Powerbook + New memory = Heat?

Discussion in 'Macintosh Computers' started by vsp, Feb 19, 2005.

  1. vsp macrumors regular

    Jan 23, 2004
    Chico, Ca
    Having just resolved heat/fan issues on my 15 in, 1.25 PB I'm very aware of the temperature of the computer.

    Just yesterday I installed 2 sticks of 512 MB memory, replacing the two 256 MB sticks the book came with. The memory was purchased from Small Dog and appears to be the correct memory (though, surprising to me, the actual sticks were smaller in width--length was the same).

    The machine is snappier and I'm quite happy with the switch, but it now runs a few degrees hotter. Not really a problem but when I play games the fan comes on early and stays on. It used to come on occasionally, and only for a few minutes.

    Is this normal behavior? I would think that Small Dog would sell memory that's within specs, but I don't know if adding more memory would up the internal heat.

    If this is abnormal, I'm returning the memory and trying a different company. If this is to be expected than all is well. I'm currently researching laptop stands and coolpads to buy.
  2. CanadaRAM macrumors G5


    Oct 11, 2004
    On the Left Coast - Victoria BC Canada
    More memory = more heat, simply because there are more transistors wasting more milliwatts.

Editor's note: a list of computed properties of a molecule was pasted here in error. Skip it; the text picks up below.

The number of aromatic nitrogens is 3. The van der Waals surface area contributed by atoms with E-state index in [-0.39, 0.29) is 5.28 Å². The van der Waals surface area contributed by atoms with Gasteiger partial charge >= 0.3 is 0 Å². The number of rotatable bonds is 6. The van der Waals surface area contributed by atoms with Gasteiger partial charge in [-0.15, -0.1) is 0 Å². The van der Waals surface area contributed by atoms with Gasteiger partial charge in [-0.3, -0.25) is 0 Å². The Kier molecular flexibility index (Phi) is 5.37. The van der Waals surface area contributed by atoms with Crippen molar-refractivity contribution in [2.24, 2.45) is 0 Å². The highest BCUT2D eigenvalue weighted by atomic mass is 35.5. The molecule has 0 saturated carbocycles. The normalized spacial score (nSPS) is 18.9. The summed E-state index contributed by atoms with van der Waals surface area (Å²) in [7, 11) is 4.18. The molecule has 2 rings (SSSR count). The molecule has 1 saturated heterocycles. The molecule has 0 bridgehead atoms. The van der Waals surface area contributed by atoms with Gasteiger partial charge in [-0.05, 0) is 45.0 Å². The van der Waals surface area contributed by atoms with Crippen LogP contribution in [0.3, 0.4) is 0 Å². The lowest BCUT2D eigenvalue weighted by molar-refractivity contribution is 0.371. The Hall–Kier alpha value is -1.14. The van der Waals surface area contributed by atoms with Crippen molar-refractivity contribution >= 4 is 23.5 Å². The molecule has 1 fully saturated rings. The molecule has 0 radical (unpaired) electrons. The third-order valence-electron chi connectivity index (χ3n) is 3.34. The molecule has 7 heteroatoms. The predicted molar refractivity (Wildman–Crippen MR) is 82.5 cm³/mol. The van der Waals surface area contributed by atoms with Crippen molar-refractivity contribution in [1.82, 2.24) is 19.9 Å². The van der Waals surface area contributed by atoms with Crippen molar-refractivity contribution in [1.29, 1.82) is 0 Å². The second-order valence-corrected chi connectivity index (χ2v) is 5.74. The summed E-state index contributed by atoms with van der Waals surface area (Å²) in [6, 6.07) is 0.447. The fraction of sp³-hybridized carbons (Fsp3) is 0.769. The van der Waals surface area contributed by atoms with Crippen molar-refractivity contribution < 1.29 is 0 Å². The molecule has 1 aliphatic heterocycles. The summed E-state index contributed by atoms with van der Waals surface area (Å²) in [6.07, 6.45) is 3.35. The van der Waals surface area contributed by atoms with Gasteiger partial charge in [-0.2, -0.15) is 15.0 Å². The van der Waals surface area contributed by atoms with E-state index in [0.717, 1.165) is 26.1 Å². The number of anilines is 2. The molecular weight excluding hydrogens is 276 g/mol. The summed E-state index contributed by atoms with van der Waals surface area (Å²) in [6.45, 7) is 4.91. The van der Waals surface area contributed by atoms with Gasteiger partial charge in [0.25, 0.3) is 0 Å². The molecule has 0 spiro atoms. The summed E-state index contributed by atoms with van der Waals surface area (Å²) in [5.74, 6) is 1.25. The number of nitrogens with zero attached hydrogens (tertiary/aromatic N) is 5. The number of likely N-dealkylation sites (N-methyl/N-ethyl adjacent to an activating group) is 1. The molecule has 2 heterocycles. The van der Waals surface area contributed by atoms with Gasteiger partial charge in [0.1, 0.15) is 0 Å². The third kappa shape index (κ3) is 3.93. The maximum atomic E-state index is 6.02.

Now, there are two designs for the memory chips that are used on SODIMMs; TSOP and MBGA.

    TSOP is what you think of when someone says "computer chip" = they are rectangular, about 3/8" x 3/4" (10mm x 20mm)

    MBGA are flatter and smaller, about 3/8" (10mm) square wth no visible connectors.

    MBGA chips are smaller and more energy efficient, so modules made with the "should" run cooler. The up to date designs of 512 Mb and 1 Gb SODIMMs use MBGA chips. Some of the "bargain" PC generic SODIMM modules out there still use TSOP.

  3. vsp thread starter macrumors regular

    Jan 23, 2004
    Chico, Ca
    So if I understand correctly, if my old RAM and my new RAM have the same type of chips on them I can expect my upgrade to run a few degrees hotter simply because more work is being done.

    Or, if the new RAM is using TSOP it may be running hotter simply because it isn't as energy efficient. I'll check on that. If they are TSOP I'll likely return them and look around for MBGA chips, even if it's a bit more expensive.

    Thanks for the info.

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